In responding to the coronavirus crisis we have witnessed unprecedented action by Governments, policy makers and communities across the world. From reductions in the number of people held in immigration detention in the UK, to a firewall protecting patient data in Ireland, and large scale regularisation of people in Portugal’s immigration system. These flawed but often powerful gestures, have shown how much still needs to change in the way we approach migration.

Europe’s militarised borders have thus far survived the crisis largely intact. Countries like Italy and Malta closed their ports to boats rescuing migrants lost at sea, while the leaders of the EU and Turkey continue to use the flow of migrants across their borders as a bargaining chip in their negotiations, or to garner popular support at home. On the ground hundreds of thousands of people are caught up in these policies, often forced to live in camps, not given enough food, supplies, or shelter, or are left to drown at sea.

In part 2 of our blog series Sally, Anna and Kieran – researchers in the Migrant Health Group at St George’s, University of London – explore the increased risk to coronavirus faced by people living in Europe’s migrant camps, and the steps Governments should be taking to ensure they are able to access the testing and treatment they need.

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Prioritisation of COVID-19 testing: Migrant camps must not be forgotten

by Sally Hayward, Anna Deal, Kieran Rustage 
Researchers in the Migrant Health Group, part of the Institute of Infection and Immunity at St George’s, University of London.

From an early stage in the COVID-19 pandemic, the World Health Organization’s message has been clear: test, test, test. However, with many European countries unable to scale up diagnostic capacity fast enough to test and trace every suspected case, the world has watched as country after country mandated various forms of lockdown and social distancing measures in an attempt to prevent transmission. Now, as European nations increase their testing capacity while easing lockdown measures, it is crucial that guidelines are put in place to define who should be given priority access to these tests.

As most of Europe begins to ease lockdown, we must remember that social distancing is a luxury unavailable to many thousands of individuals forcibly displaced from their homes. For migrants in refugee camps across Europe, crowded under makeshift shelters and lacking basic amenities, containing COVID-19 through household isolation is impossible. In April, two Greek refugee camps reported their first confirmed COVID-19 cases, and by mid-May four migrants arriving on the Greek island of Lesbos had tested positive for the disease. This prompted fresh calls to protect the 42,000 asylum seekers currently trapped on five Greek islands with the capacity to host 6,000 people. Similarly, thousands of migrants in makeshift camps along the north coast of France are at high risk, with three cases confirmed by early May. Until suitable accommodation is found for all migrants in camp settings, health authorities must urgently implement plans for rapid identification, isolation, and treatment of cases.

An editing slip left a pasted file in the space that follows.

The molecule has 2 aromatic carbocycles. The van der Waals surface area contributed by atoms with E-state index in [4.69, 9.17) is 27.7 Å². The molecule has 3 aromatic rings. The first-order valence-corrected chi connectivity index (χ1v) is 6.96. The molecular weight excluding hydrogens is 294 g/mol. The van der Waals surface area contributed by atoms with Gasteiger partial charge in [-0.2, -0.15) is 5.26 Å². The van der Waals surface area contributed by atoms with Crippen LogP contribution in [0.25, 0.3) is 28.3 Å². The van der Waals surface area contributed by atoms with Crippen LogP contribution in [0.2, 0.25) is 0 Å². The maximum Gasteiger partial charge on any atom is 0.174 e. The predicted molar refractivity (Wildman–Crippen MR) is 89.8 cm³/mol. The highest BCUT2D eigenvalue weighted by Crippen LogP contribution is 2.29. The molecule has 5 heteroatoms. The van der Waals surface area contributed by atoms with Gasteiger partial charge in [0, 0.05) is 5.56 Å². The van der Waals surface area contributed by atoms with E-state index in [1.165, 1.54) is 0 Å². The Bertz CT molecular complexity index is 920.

There is both a scientific and an ethical argument for prioritising COVID-19 testing for those at highest risk, including those in camps. Infections spread easily in these settings; in 2016 alone, the Calais camps reported back-to-back outbreaks of varicella and measles. Recognising the difficulties that individuals in these settings face, the UN Refugee Agency (UNHCR) has urgently appealed for US$255 million for preparedness and response efforts including surveillance and contact tracing, alongside appealing to national governments to include all migrants and refugees in their testing programmes. European governments have neglected the rights of migrants and refugees for many years, failing to address the appalling conditions in camps which place them at high risk. As such, they now have a responsibility to act to prevent a humanitarian disaster within these camps.